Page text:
Results We found that information on symptoms and CD-associated conditions were poor predictors for finding undiagnosed CD in the study population. Questionnaire-based case-finding by asking for CD-associated symptoms and conditions would have identified 52 cases (38% of all cases) at a cost of blood-sampling 2282 children (37% of the study population). The tTG-IgA test had an excellent diagnostic accuracy with the area under the receiver operating characteristic curve of 0.988. If using the recommended cut-off for tTG-IgA (>5 U/mL) 151 had fulfilled biopsy criteria and 134 CD cases had been identified. The strategy of lowering the cut-off to tTG-IgA>4 U/mL, and adding the EMA analysis in those with tTG-IgA between 2-4 U/mL, identified another 17 cases (a 12% increase) at the cost of performing 32 additional biopsies. Measuring total s-IgA in 7161 children discovered only two additional cases at the cost of performing 5 additional biopsies. The positive predictive value of our screening strategy was 80%. 

Results from the follow-up study of the screening-detected CD cases illustrated that 54% reported health improvement after initiated treatment, but also that these health benefits had to be balanced against social sacrifices. We also found that although the screening-detected diagnosis was met with surprise and anxiety, the adolescents and their parents were grateful for being made aware of the diagnosis. A majority of parents (92%) welcomed a future screening, but both adolescents and parents suggested that it should be conducted earlier in life.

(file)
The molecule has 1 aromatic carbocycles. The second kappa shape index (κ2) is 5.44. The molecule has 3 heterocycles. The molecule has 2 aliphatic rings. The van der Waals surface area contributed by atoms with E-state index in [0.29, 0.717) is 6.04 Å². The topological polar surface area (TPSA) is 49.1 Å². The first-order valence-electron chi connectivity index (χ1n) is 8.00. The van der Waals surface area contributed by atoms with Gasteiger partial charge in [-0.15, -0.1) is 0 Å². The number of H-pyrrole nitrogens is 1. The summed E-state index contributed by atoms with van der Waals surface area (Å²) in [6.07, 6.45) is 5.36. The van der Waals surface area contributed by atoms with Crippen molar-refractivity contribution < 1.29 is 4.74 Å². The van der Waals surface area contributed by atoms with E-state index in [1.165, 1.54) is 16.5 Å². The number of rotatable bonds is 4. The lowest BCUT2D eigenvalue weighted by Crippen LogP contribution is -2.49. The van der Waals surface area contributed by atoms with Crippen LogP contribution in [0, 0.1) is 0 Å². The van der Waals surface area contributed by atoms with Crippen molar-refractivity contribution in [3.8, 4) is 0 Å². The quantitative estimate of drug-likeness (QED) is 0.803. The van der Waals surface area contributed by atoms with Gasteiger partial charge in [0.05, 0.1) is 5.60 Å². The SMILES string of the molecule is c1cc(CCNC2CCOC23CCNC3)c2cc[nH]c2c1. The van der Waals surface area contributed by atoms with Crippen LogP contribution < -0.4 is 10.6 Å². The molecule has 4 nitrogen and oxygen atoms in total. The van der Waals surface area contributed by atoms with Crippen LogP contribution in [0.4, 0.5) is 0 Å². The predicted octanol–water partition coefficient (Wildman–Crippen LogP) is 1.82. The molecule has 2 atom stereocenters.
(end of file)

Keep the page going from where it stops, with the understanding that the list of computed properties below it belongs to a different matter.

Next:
Conclusion Obtaining information on symptoms and CD-associated conditions was not a useful step in finding undiagnosed CD cases in a general population. The serological marker tTG-IgA, however, had excellent diagnostic accuracy also when lowering the cut-off. The diagnosis had varying impact on adolescents’ quality of life, and their perceived change in health had to be balanced against the social sacrifices resulting from the diagnosis. Overall, CD mass screening seemed acceptable to most of those who were diagnosed and their parents.

Place, publisher, year, edition, pages
Umeå: Umeå universitet, 2012. 105 p.
Umeå University medical dissertations, ISSN 0346-6612 ; 1520
adolescent, celiac disease, children, coeliac disease, focus groups, mass screening, qualitative methodology, questionnaire, transglutaminase antibodies
National Category
Public Health, Global Health, Social Medicine and Epidemiology
Research subject
Epidemiology; Public health
urn:nbn:se:umu:diva-58950 (URN)978-91-7459-479-9 (ISBN)
Public defence
2012-12-06, Tandläkarhögskolan, Sal B, Umeå universitet, Umeå, 13:00 (Swedish)
Available from: 2012-11-05 Created: 2012-09-06 Last updated: 2015-04-29Bibliographically approved